The ILC project is being delivered in five locations: Brisbane, Logan, Townsville and Cairns.
These cities have significant humanitarian arrivals and are well-established settlement areas. In each of these locations, there are Multicultural Engagement workers (MEWs) who deliver culturally appropriate activities to individuals and their families to increase their:
- Understanding of disability and the rights of persons with disability in the Australian context
- Expectations for what a good life might look like
- Awareness of mainstream and specialist disability services and how to access these services
- Capacity to exercise choice and control when engaging with services, including the NDIS
- Confidence to exercise their rights and voice their concerns.
Most participants were born overseas in more than twenty-five different countries. Almost seventy per cent of participants have arrived in Australia on a humanitarian visa, and a quarter of participants have arrived in Australia in the past five years.
Effective partnerships have been established by the Multicultural Engagement Workers (MEWs) with key stakeholders in their regions including Refugee Health, settlement agencies, QPASTT, schools, community connectors, disability service providers and the Access and Referral Teams.
Our Multicultural Engagement Team
Stories of Change
M and Family Find Hope and PTSD Support
M* lives with Post Traumatic Stress Disorder (PTSD) and major depressive disorder. Their first application to the NDIS was rejected.
M was referred to AMPARO Advocacy via the Community Connector Program (CCP) in late 2020. When that project ended, they were supported by the ILC project.
AMPARO’s MEW connected with M and their spouse in their home to identify their needs with the support of an interpreter. NDIA requested further information, questioning the permanency of M’s condition.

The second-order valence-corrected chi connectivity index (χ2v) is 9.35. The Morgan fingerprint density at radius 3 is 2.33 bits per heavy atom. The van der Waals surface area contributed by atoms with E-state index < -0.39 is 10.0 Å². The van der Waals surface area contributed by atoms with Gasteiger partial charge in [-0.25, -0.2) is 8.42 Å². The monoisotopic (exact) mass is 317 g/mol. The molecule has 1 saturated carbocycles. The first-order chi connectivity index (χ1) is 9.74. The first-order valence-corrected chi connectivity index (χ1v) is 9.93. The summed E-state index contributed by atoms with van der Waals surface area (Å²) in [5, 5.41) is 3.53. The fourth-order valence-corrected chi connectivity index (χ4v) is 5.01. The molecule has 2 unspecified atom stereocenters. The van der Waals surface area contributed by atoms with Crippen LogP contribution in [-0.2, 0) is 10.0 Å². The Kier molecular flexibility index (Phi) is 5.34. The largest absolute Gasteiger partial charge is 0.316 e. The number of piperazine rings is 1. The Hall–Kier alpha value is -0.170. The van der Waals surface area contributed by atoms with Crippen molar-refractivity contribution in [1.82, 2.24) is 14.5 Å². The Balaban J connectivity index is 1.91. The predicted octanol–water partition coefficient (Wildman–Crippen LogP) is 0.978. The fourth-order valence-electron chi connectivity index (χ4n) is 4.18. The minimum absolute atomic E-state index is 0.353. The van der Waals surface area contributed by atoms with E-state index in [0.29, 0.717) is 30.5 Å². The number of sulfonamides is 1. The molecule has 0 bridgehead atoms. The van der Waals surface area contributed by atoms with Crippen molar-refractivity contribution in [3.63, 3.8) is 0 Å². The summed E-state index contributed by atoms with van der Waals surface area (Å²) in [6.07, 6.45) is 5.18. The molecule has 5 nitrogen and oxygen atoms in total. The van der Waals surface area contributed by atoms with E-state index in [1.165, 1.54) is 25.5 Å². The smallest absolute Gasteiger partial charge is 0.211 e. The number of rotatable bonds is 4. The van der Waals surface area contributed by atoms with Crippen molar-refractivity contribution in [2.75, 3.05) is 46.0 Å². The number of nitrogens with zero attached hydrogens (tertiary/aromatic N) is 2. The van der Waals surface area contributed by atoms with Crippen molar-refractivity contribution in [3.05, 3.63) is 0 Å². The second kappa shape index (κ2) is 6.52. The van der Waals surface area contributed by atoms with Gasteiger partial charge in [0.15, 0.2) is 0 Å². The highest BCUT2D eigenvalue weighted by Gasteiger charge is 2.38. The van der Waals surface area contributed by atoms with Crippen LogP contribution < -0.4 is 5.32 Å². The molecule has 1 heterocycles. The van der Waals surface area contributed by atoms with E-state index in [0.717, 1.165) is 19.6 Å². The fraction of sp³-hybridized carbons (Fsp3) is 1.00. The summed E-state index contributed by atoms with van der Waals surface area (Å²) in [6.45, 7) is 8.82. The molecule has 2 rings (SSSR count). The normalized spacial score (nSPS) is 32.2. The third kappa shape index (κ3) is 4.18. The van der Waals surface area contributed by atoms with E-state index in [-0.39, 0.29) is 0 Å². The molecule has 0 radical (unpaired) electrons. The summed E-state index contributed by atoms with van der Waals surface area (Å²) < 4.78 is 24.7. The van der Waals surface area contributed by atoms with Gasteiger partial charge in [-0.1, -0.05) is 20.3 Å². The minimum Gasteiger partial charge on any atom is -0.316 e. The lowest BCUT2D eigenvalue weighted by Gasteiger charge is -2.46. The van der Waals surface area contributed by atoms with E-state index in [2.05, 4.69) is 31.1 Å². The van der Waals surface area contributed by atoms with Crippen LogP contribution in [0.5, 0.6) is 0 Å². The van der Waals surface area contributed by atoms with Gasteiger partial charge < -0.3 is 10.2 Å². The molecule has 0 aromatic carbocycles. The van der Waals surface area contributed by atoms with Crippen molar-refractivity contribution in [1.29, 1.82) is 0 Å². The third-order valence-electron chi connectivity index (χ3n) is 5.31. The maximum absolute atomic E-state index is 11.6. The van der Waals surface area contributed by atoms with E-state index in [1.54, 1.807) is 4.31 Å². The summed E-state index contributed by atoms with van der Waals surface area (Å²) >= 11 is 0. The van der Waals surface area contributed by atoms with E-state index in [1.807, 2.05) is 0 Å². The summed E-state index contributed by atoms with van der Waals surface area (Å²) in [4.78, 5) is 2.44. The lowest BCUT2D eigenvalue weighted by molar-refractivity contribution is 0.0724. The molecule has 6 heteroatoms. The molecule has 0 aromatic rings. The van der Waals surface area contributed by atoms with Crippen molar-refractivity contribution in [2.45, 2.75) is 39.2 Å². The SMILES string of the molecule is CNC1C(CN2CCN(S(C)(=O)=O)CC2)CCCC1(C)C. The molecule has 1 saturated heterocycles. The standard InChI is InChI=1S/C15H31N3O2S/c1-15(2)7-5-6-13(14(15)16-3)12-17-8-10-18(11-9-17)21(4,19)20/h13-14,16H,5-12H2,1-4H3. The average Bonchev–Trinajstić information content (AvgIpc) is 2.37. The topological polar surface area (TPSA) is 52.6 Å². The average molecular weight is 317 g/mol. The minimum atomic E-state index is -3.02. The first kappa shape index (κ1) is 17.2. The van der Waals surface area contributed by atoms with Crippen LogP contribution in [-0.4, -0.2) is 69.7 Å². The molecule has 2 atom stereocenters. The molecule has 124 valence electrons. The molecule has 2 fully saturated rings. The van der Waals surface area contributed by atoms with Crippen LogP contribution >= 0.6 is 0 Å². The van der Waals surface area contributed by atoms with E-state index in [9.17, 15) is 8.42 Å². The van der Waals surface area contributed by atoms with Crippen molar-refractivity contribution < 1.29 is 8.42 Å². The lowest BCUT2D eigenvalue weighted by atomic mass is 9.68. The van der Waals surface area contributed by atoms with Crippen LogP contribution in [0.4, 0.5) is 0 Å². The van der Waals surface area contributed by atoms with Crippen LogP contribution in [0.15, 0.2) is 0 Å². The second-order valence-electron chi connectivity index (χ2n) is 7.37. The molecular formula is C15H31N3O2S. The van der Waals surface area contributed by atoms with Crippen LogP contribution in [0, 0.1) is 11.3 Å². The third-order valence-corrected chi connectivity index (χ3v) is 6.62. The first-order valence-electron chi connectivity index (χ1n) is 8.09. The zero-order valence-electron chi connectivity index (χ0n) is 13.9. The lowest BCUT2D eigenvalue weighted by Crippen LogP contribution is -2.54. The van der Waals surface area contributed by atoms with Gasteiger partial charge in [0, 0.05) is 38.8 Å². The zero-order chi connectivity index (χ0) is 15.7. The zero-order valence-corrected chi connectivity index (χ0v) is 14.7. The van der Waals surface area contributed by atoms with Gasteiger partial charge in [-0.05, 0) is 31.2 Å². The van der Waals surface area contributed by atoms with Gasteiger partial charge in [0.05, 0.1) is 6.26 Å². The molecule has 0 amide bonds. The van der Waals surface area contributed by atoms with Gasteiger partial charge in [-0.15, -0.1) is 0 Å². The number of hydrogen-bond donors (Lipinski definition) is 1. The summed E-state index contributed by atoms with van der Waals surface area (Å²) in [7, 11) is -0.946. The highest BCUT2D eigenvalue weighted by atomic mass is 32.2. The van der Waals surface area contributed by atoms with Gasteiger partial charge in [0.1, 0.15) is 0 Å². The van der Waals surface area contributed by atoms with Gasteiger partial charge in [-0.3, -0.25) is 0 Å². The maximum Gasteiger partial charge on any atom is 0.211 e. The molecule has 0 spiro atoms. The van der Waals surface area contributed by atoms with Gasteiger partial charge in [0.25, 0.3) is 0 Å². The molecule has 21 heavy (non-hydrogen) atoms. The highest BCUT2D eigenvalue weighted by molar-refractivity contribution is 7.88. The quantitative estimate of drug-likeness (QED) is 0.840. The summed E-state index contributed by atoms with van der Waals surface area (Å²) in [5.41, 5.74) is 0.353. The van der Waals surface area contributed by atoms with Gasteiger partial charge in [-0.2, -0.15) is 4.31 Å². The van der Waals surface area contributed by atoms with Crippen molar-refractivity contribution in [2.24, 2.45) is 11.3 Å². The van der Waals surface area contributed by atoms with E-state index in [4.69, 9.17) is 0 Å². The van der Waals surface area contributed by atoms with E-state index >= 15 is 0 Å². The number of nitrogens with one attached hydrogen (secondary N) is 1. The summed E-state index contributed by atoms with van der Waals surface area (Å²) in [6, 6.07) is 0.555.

As the MEW had built a culturally safe relationship with the couple, M explained how their time as a prisoner of war influenced their ability to trust people who shared M’s cultural background. M expressed why they could not fully participate in therapy, even though they shared a common language and culture.
The ILC worker responded to NDIA outlining the information about cultural sensitivity, and M successfully met NDIS Access. The MEW supported M at the planning meeting, and M’s plan was approved. Culturally appropriate supports were put in place, M’s needs are now being met, and their family’s life has been transformed
H Receives Hearing Aids
H* had their NDIS plan for two years and had yet to utilise their funding. In the first year of H’s plan, their mother was contacted several times by a local area coordinator (LAC) who did not engage an interpreter, so their mother hung up the phone.
In the second year, H received support coordination funding, and a support coordinator of the same language background visited the home to support them. However, the support coordinator realised there was insufficient funding and did not return to assist H. Consequently, H could not access the critical support in their plan.
Upon receiving the referral and arranging the first home visit, the Multicultural Engagement Worker (MEW) engaged a qualified interpreter to explain the NDIS plan to them. The MEW connected H with a culturally competent support coordinator who assisted H’s mother in linking to appropriate support for her child.
H was using a hearing aid that needed to be upgraded, and they struggled to focus on school. The MEW supported them by re-engaging with Hearing Australia and making a new appointment. The MEW also supported the mother and H in attending the appointment.
The MEW advocated for a qualified interpreter to be engaged at these appointments. As a result of these appointments, H now has a new hearing aid. The school reported that H can now focus in class and is doing well.